• The condition of the windows, checking their functionality and looking for signs of cracking or damp staining.
  • The condition of the internal walls, looking for signs of cracking and damp staining.
  • The condition of the flooring, looking for signs of creaking or lifting in the floorboards and staining on the carpet.
  • The condition of the internal fittings, checking their functionality and stability.
  • The condition of the doors, checking their alignment and the functionality of their locks.
  • An assessment of the functionality of the electrics. This is often indicated by whether the electrical units are working.
  • An assessment of the functionality of the gas. This is often indicated by whether the gas hobs work, or the heating if the hobs are electric.
  • An assessment of the functionality of the water. This is often indicated by whether the taps are running well, and whether the water is heating up correctly.
  • An assessment of the functionality of the heating. This is often indicated by turning the boiler on and checking whether all the heaters are working.

Those are a few examples of the many areas covered in the report and what detail can be expected. But, knowing this begs the question:

When do you need an RICS Homebuyer Report?

I already touched upon this question earlier on in this blog. Ultimately, walking into a house purchase can be scary as there is a lot of money at stake alongside a lot of unknowns. Having an RICS Homebuyer Report written up helps reduce the number of unknowns by highlighting any issues that may be present in the house alongside the benefits.

Knowing the information that comes with an RICS Homebuyer Report is beneficial for several reasons. Firstly, it gives you the ability to rethink your purchase and consider the cost of undertaking these repairs before going forward. This peace of mind is favourable for a lot of buyers, and alone is enough of a reason to get an RICS Homebuyer Report done.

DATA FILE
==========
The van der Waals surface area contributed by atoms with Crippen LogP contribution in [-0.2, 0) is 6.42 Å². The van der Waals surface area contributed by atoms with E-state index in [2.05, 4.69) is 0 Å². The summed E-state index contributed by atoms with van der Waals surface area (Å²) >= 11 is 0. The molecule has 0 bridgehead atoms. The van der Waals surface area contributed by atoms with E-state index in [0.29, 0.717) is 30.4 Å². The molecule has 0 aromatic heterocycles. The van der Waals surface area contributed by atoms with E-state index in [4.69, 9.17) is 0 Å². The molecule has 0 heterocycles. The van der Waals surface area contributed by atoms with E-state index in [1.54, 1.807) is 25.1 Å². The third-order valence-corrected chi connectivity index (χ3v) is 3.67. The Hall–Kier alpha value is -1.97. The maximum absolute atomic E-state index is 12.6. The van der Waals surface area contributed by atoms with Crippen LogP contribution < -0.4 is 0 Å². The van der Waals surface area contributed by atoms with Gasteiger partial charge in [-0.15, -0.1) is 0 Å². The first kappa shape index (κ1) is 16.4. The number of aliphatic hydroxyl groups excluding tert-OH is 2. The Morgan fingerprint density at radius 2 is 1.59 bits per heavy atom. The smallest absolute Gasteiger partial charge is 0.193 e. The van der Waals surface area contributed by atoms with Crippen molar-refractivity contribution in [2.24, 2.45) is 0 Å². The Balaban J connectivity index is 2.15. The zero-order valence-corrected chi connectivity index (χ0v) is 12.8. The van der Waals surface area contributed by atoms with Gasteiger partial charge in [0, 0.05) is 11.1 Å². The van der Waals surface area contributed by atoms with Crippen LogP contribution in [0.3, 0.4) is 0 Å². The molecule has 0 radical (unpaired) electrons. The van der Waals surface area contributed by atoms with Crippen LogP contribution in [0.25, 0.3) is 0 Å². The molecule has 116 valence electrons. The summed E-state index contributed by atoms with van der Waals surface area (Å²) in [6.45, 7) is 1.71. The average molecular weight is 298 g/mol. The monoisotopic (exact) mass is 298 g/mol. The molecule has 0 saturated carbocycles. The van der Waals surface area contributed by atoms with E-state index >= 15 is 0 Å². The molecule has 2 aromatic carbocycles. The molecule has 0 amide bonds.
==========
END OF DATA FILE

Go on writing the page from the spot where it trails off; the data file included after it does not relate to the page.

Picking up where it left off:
On top of this, the information gathered from the report can be used in negotiation. Once you have an idea of how much the repairs will cost to fix, you can ask for this to be taken off the price of the property. This works in many cases, and in others, the seller of the property will agree to make the repairs before you move into the property. As you have an RICS Homebuyer Report backing up your negotiation, you are more likely to walk out with a positive outcome.

In conclusion, if you are considering purchasing a property but you are unsure or worried about its current condition, we recommend you hire a surveyor to conduct an RICS Homebuyer Report. This report will clarify what issues exist within the property and how they can be repaired, which will inform you as to whether you should continue with the purchase and give you good means to negotiate the terms of the sale.

If you are looking to get an RICS Homebuyers Report done, or want some more information regarding your specific situation, feel free to contact us for 30 minutes of free advice on 020 7935 2502.